Clearly, Mayweather is ticked off that Pacquiao is using his shoulder injury as an excuse for the loss and is now backing off the rematch talks.

And while the Pacman certainly looked limited with only small flashes of his usual aggressive style, can the shoulder really be the reason for such a blowout loss?

Pacquiao landed a paltry 19 percent of his punches and more surprisingly, threw six less punches overall than Mayweather.

Mayweather won the fight with efficiency. More than half of Mayweather’s punches were power shots and he landed 48 percent of them, according to CompuBox.

Would a shoulder at 100 percent allow Pacquiao to figure out Mayweather’s vaunted defense? Would it make him more aggressive and breathe life into his normally ferocious offensive fury?

Maybe.

But, it was clear that Mayweather was the better fighter on May 2nd and he firmly cemented his legacy in the sport. This fight was turned into a “good vs. evil” storyline, and given Mayweather’s well-documented past with domestic violence, it’s hard to celebrate Money’s dominance in the sport, but one must give credit where it’s due.

Mayweather may be a horrible person, but there is no denying his greatness.

So, what’s next for the two fighters and boxing in general?

Mayweather

Floyd has repeatedly stated that he plans on retiring after his final bout in his six-fight contract with Showtime/CBS, which is tentatively scheduled to take place in September of this year.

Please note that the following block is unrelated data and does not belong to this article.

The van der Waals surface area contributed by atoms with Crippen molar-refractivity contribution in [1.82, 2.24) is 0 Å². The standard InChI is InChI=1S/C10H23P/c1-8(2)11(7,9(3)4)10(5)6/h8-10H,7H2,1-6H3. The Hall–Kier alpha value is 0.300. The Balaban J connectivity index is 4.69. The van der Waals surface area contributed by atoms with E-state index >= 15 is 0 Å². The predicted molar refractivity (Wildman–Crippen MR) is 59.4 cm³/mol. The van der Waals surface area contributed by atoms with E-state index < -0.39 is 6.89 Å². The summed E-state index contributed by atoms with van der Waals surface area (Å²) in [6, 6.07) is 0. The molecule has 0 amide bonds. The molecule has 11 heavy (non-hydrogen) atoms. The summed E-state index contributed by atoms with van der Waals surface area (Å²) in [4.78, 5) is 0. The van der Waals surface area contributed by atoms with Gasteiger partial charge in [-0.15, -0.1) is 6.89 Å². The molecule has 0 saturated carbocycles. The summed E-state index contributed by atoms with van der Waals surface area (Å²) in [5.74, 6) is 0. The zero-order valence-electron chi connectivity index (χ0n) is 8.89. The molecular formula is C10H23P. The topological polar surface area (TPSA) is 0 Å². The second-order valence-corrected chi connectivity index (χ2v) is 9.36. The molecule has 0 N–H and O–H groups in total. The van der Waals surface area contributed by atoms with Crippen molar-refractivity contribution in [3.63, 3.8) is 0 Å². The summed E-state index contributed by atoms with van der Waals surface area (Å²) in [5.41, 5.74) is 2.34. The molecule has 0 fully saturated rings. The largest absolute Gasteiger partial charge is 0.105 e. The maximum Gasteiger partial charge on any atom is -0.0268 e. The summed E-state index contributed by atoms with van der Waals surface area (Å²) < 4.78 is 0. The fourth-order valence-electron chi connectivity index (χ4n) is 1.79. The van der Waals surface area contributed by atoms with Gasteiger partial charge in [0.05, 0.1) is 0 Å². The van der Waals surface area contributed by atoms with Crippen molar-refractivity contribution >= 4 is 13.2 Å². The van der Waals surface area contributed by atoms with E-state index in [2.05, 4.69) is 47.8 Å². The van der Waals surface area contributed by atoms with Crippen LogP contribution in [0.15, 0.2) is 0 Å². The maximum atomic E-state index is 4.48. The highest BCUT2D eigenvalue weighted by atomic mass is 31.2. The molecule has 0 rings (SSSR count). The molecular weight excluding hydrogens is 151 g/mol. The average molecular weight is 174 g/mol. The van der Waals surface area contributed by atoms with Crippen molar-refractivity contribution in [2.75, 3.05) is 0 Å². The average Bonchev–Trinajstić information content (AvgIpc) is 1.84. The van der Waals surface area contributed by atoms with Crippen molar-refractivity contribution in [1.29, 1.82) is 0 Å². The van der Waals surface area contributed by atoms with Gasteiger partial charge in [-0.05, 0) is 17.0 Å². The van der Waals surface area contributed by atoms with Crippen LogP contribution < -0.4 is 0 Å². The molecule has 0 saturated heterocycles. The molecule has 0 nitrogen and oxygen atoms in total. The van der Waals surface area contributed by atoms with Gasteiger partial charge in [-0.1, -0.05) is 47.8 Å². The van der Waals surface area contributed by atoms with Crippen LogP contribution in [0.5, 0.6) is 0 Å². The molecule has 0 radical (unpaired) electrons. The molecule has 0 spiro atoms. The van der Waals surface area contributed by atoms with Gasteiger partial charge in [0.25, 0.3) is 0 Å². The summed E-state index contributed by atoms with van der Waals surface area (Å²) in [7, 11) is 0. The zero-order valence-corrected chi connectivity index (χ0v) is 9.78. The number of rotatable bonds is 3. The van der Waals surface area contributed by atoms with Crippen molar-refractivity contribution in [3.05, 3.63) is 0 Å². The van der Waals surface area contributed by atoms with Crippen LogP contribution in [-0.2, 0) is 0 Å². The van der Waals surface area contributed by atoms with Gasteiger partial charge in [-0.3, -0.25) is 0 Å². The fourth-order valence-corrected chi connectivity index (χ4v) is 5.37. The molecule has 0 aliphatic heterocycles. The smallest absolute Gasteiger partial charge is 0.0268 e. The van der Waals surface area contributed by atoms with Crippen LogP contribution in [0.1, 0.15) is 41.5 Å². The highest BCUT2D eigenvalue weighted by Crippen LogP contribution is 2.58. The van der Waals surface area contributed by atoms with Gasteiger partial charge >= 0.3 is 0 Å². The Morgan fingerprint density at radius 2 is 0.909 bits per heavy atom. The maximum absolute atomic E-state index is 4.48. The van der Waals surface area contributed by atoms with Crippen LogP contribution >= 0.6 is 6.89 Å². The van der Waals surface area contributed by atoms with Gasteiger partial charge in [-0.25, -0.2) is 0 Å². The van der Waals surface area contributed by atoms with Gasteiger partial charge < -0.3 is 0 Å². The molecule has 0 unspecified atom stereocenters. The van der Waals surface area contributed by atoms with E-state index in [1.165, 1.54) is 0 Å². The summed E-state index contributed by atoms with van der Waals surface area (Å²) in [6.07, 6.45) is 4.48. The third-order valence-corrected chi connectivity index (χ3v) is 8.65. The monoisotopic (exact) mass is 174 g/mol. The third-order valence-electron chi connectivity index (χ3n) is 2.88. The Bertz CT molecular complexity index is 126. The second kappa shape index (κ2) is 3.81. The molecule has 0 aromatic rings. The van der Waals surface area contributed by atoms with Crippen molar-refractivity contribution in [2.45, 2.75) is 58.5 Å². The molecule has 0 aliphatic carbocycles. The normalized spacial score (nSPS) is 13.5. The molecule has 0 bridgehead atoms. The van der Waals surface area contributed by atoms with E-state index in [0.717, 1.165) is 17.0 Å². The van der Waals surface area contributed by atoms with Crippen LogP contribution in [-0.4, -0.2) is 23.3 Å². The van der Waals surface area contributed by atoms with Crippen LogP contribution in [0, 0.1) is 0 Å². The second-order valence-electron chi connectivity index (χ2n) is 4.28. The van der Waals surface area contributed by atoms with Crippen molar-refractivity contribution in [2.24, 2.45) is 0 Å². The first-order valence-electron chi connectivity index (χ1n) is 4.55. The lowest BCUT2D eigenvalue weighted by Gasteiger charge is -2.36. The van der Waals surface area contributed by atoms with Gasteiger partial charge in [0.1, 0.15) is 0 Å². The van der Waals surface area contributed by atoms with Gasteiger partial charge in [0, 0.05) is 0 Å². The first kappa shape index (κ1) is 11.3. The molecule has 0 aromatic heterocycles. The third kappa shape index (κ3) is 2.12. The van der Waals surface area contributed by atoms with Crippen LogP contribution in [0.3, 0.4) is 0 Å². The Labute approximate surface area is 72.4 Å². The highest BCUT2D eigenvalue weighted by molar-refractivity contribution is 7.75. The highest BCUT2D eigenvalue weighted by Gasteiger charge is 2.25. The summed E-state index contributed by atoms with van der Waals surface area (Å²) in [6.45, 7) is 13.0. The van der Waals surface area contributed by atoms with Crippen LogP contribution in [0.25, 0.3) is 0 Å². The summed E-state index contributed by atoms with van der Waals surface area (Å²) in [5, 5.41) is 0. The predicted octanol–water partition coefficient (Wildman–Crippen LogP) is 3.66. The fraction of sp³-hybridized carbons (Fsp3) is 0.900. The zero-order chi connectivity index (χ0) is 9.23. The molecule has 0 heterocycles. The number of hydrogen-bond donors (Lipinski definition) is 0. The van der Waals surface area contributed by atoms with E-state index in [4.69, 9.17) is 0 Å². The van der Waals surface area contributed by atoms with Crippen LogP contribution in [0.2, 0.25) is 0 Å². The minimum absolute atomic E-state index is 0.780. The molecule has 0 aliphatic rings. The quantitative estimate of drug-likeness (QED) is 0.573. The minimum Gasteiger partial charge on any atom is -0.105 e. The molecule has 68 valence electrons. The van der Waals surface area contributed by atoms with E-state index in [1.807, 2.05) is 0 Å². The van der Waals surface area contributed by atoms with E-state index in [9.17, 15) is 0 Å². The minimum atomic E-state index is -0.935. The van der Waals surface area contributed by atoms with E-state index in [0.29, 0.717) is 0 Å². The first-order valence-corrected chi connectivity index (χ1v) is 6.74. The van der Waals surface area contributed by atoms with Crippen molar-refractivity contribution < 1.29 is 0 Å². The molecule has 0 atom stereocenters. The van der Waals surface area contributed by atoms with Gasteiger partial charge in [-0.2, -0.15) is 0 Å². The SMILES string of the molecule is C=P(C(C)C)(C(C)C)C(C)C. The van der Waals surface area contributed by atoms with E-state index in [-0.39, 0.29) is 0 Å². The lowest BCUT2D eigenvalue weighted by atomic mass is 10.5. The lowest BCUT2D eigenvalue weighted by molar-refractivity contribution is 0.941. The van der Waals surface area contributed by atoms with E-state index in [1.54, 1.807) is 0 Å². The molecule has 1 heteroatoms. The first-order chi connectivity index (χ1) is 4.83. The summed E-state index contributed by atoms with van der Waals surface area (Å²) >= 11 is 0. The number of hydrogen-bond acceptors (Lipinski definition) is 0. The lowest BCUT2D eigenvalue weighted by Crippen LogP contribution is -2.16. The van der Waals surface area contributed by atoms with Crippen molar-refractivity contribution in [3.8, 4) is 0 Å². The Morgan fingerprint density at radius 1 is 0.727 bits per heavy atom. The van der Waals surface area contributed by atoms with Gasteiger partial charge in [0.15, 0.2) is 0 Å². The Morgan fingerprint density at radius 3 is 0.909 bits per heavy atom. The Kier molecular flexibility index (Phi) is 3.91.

And with the potential rematch talks seeming to simmer down, we may only see Mayweather in the canvas one final time before he hangs up his gloves.

The potential opponents for Mayweather’s 49th bout seem to be limited to Amir Khan, Keith Thurman, Danny Garcia and Miguel Cotto.

All of the aforementioned fighters have some level of intrigue to them, but also have some drawbacks.

Khan has timing issues due to the Muslim holiday Ramadan; Thurman has yet to notch a signature win; Garcia has looked underwhelming in recent bouts; and Cotto has already faced Mayweather and appears to have a looming mega fight of his own against Canelo Alvarez.

The 38-year-old Mayweather will likely carefully handpick his next opponent so he can ensure he ties Rocky Marciano’s legendary 49-0 record.

Pacquiao 

Pacquiao will have to endure a recovery period as he waits for his shoulder to heal.

At 36-years-old and posting a meager 3-3 record in his last 6 bouts, it certainly looks like Pacquiao is on the downside of his career.

His options will be limited as well. While he will seek a rematch with Mayweather, he may be forced to look elsewhere if that fight can’t happen.

Some names that have been thrown out there are a 5th match with Juan Manuel Marquez, as well as Khan, Jessie Vargas and Terence Crawford among others.

Pacquiao will need to assess how successful his recovery goes and then determine what type of fights Top Rank can line-up for him.

The road to Mayweather-Pacquiao was long and bumpy, but it finally happened. You may feel underwhelmed by the result, but at least we can say we witnessed it.

Now, we look forward to the final fights in the twilight of May and Pac’s respective careers, and welcome in the next wave of boxing stars.